New estimates show Texas has 8 of the nation's 15 fastest-growing cities. And according to the U.S. Census Bureau, Austin is now the 11th largest city in the nation. But this growth is coming with a warning.
The population boom is putting a squeeze on the local infrastructure, according to Bill Hammond, who leads the Texas Association of Business.
Hammond says his group this fall will urge voters to approve the new water plan drafted by state lawmakers.
"The voters will have to vote to support setting up the fund to receive the money from the rainy day fund, and will be working hard to make sure that happens," said Hammond.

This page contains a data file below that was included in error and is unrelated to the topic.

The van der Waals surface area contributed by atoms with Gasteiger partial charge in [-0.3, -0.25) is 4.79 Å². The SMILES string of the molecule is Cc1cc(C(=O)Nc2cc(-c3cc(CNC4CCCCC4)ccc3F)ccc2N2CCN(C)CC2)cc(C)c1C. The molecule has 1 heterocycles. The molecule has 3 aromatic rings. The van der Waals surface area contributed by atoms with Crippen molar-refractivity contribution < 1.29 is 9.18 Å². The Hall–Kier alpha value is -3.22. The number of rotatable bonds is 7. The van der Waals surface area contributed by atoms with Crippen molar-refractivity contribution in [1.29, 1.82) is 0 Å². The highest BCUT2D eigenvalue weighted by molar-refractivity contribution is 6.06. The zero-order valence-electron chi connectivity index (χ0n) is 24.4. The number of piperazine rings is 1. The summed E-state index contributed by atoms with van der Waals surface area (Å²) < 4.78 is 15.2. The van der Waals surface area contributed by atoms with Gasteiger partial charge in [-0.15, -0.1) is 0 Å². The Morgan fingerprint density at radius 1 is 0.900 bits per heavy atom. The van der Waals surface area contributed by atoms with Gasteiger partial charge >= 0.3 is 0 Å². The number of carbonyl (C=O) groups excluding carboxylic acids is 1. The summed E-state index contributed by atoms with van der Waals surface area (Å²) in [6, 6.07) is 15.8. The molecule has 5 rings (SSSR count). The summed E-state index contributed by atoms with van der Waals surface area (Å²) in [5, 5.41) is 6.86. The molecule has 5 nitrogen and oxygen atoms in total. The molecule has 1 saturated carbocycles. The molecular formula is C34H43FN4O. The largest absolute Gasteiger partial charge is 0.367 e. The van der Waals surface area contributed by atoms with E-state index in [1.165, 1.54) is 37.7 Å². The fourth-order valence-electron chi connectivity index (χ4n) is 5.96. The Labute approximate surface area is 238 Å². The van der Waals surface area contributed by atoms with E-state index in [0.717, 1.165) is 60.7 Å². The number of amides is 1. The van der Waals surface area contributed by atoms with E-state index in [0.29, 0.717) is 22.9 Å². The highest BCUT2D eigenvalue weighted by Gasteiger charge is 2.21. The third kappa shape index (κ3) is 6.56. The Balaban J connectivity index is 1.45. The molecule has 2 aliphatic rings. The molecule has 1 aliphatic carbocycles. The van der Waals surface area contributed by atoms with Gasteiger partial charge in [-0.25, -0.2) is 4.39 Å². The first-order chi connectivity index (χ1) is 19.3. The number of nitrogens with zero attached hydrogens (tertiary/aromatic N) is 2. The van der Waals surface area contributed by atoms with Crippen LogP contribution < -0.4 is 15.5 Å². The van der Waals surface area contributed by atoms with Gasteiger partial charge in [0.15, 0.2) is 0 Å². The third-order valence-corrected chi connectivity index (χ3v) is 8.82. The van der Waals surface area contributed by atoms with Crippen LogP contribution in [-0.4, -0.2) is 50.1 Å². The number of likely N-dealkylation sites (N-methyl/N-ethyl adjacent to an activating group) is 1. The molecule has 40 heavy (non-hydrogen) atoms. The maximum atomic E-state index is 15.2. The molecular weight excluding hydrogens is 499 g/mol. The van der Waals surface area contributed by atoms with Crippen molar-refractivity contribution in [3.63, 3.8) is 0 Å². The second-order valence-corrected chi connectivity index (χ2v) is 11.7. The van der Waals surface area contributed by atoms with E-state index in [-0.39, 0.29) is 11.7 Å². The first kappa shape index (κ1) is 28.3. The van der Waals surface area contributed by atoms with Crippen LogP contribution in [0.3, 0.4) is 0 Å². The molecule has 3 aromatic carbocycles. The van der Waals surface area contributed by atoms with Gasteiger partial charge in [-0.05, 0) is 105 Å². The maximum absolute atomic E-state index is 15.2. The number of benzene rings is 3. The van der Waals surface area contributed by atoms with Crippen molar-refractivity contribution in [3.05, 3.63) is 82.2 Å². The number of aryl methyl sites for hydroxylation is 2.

While that will address the needs exposed by the drought, problems still persist with transportation gridlock and with an electrical power grid that remains vulnerable to rolling blackouts. Not correcting that Hammond says will put the state at an industry recruiting disadvantage.
"We are seeing already that in terms of water and roads other states are using it against us," said Hammond.
The population boom is not limited to Austin. In the metro area San Marcos led the way with a nearly 5 percent population increase. Cedar Park, Leander and Georgetown also are among the fastest-growing in the country.